During the period I've been penning the Puntmaster column for Practical Punting Monthly, one of the side benefits has been the feedback from readers.

Not all agree with me on some issues, and that's how it should be, but the most pleasing aspect of the feedback has been where I can assist others in their punting and analysis efforts.

Recently I had an exchange of emails with an avid reader, Richard M., with the first of those emails reading (in part), "What I am doing is looking at sectional times for the last two runs, front runners, use of apprentices and now in conjunction with race times.

So far the strike rate is reasonable with the majority of selections finishing within a few lengths of the winner or the first five.

"It just needs some fine tuning to eliminate some of these non winners and I am hoping that the qualifying run for the selection is within the two lengths range as mentioned by Phil Purser.

"These par times (from the Puntmaster) will be a help but I think that record times for each distance and class would perhaps be of more merit."

My response was, "I am not a believer in record times as they add little to the effective use of sectional times. Track records throughout Australia are held (in some cases) by moderately performed horses.

Quite often when track records are set then other track records or class and race records are also broken at the same meeting.

Grand Armee's recent 1400m track record at Randwick is the latest incident of such an occurrence, as a number of other records were broken at the same meeting.

The par time charts that I have provided for publication in Practical Punting Monthly do not include any track records in the calculations and never will: better to base your calculations on reliable par times.

Other than for Group 1 and 2 races, maiden races and two-yearold races.

My attitude towards class records are similar: there are simply too many variations within the various classes for them to be meaningful.

Richard took on board what I had written and within a few days got back to me with the following, "Thank you for your prompt reply and the lesson on record times.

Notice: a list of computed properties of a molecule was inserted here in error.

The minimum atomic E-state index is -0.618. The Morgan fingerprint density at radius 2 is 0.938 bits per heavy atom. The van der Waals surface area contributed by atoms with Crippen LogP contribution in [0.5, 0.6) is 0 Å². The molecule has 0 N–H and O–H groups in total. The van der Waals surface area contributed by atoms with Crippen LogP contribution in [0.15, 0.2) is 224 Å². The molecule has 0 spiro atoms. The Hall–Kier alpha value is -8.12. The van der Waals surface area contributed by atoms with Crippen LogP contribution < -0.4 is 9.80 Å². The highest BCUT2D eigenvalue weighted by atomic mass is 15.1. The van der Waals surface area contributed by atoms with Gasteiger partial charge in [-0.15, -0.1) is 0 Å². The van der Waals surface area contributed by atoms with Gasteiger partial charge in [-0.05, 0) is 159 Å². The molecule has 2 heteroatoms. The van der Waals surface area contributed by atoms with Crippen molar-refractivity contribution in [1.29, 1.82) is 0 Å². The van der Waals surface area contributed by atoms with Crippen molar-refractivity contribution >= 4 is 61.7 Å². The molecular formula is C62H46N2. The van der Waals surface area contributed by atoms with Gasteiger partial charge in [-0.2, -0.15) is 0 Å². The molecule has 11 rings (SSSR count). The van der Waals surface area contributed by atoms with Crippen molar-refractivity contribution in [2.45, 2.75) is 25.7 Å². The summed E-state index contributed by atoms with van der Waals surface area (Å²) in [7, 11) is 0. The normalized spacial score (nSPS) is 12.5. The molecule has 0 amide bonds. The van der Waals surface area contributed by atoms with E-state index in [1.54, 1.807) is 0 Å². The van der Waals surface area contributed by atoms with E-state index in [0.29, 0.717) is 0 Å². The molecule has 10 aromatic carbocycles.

"I have just finished a short exercise which proves your point. Using Neale Yardley's Bet Selector program to run a selection system that long term gives reasonable results (20 per cent win strike rate and a 40 per cent P.O.T), I did a check going back to October 12004 Saturdays only) coming up with 64 selections for 11 winners ... then using your par time charts eliminated all runners that did not run within par time plus 0.5 seconds, the final selections (totalling) 30 runners for 10 winners.

"So far I have only looked at last run performances and intend to expand to the last two runs ... as I have noticed that horses that put in a good sectional time at their second last run have a good win record so I will compare these with your par times for the race.

"I will be looking at a good sectional time and the par time to make sure that the first part of a race was not fast walk.

"With your help I now do no have to concern myself with record times (as I did not know what results would turn up) and this will reduce my research time considerably (as) an average system now looks to have (some) potential.

"One query though, are your par times an average time of all races, regardless of class?."

To which I responded, "Look for horses that are disadvantaged by the slow pace, particularly those that for some reason got back further than they normally do (as) when there is a slow pace, those racing off the pace are disadvantaged and any that make up good ground in the final sectional are likely to be improved next start, more so if it's a race with a more suitable pace.

My par times do not take into account the various classes - (as mentioned previously) they can be a minefield of confusion. However, I do not include either maidens or two-year-old races in the calculations.

With the use of the par times look for young horses running good times either early in their careers or early in their preparation.

I mentioned one such horse in the article published Practical Punting Monthly in the April issue. That horse is the two-year-old filly Opportunity, who ran a bottler in the Blue Diamond at Caulfield ... only the wide barrier and the Caulfield track beat her."

I haven't heard from Richard for a while but I trust that his system is performing as well as he wanted it to.
In my response I mentioned the filly Opportunity, who I anticipate will play a significant part as a three-year-old during the Melbourne spring carnival.

The point about young horses running good times is a very important one that can point the way forward to many Group race winners as they develop and mature.

Bentley Biscuit is the latest of these, but unfortunately coming from the leading Sydney training establishment of Gai Waterhouse and breaking the track record when winning by over eight lengths at its first race start at Kembla Grange, makes this one just too obvious.

Keep those queries coming, it's a pleasure to try and help and advise.

By EJ Minnis